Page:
1. Probiotics, Prebiotics, & Postbiotics
It should come as no surprise that the same bacteria that’s good for your gut microbiome is good for your skin. “Probiotics are living organisms that help restore a healthy microbiome in the body,” says Joshua Zeichner, MD, a board certified dermatologist in New York City. “True probiotics are not typically found in skincare products because the same preservatives that give them their shelf life and prevent bacterial contamination will kill the probiotics themselves.” Instead, topical products often contain prebiotics, postbiotics, and lysates.
- Prebiotics: Dr. Zeichner describes prebiotics as “food that preferentially feed healthy bacteria” (i.e. probiotics).
- Postbiotics: Byproducts produced when probiotics feed on prebiotics, they support general health.
- Probiotic Lysates: Probiotic bacterial lysates are “extracts that enhance the growth environment of healthy bacteria,” Dr. Zeichner shares.
To break it down further, he uses this analogy: “If your microbiome is a bowl of soup, probiotics are the raw vegetables, the postiobotics are the leftover drops after you've finished your meal, and the lysates are the noodles floating around in the soup itself.”
Aurelia Probiotic Skincare The Probiotic Concentrate
Kinship Self Reflect Sunscreen Broad Spectrum SPF 32
Korres Greek Yoghurt Nourishing Probiotic Gel Cream
Dr. Zeichner is a proponent of oats in skincare because, he notes, they “contain non-digestible beta glucans, which are sugars that preferentially support growth of healthy skin bacteria.” Brands like Aveeno have long harnessed the nourishing and soothing properties of oats and, increasingly, other brands are using the ingredient in their products.
Aveeno Calm + Restore Triple Oat Serum
Naturopathica Oat Cleansing Facial Polish
Topicals Like Butter Hydrating Mask
When it comes to an ingredient that can benefit just about any skin type, niacinamide is at the top of the list. It’s a true multitasker that is “known for its anti-inflammatory and calming properties, which can be helpful, particularly if the skin is irritated or red,” Dr. Garshick shares. As she explains, because niacinamide is known for reducing inflammation, it helps support and nourish the skin barrier and microbiome.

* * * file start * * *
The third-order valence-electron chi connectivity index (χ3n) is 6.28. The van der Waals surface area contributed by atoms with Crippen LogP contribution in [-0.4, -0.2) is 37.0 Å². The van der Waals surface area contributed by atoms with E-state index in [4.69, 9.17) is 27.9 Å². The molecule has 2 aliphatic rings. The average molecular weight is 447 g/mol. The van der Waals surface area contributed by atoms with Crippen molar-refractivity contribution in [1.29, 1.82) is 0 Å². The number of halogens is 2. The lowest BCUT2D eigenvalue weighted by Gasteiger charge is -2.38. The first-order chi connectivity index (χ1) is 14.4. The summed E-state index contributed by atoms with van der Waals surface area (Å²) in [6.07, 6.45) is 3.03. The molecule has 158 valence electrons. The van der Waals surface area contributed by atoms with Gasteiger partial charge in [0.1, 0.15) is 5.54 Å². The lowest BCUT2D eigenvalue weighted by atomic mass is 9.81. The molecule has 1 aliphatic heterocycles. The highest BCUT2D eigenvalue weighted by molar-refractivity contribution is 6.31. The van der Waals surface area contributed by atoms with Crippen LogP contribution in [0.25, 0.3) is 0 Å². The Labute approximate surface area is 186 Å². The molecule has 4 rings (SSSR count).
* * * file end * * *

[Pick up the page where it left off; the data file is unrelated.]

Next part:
Dr. Dennis Gross Skincare Stress Rescue Super Serum
Skinceuticals Metacell Renewal B3
Summer Fridays Soft Reset AHA Exfoliating Solution
Ceramides are lipid molecules that are often likened to the ‘glue’ that holds skin cells together. As such, it helps keep the skin barrier intact. “Ceramide levels can drop with age, causing a weakening in the natural skin barrier and leading to moisture loss and dry skin,” Dr. Garshick explains. Using products with ceramides can support and maintain the microbiome.
CeraVe AM Facial Moisturizing Lotion SPF 30
Beekman 1802 Milk Drops Probiotic Ceramide Serum
Naturium Plant Ceramide Rich Moisture Cream
Squalane is used to replenish and replace squalene, a hydrator our sebaceous glands naturally produce. Squalene production naturally decreases as we age. Using squalane in skincare, Dr. Garshick explains, “locks in moisture and strengthens the skin barrier to help prevent transepidermal water loss.”
Biossance Squalane + Omega Repair Cream
The Ordinary 100% Plant-Derived Squalane
Youth To The People Superberry Hydrate + Glow Dream Mask
While a good skincare routine will help support and maintain the skin’s microbiome, nothing replaces an overall healthy lifestyle. The systems of the body are interconnected, so inflammation that starts in the gut or some other part of the body can reflect on the skin. “Eating well — a diet rich in fruits and vegetables, lean meat and fish — and staying properly hydrated helps the overall status of the skin,” Dr. Lombardi says.
All products featured are independently selected by our editors, however, AEDIT may receive a commission on items purchased through our links.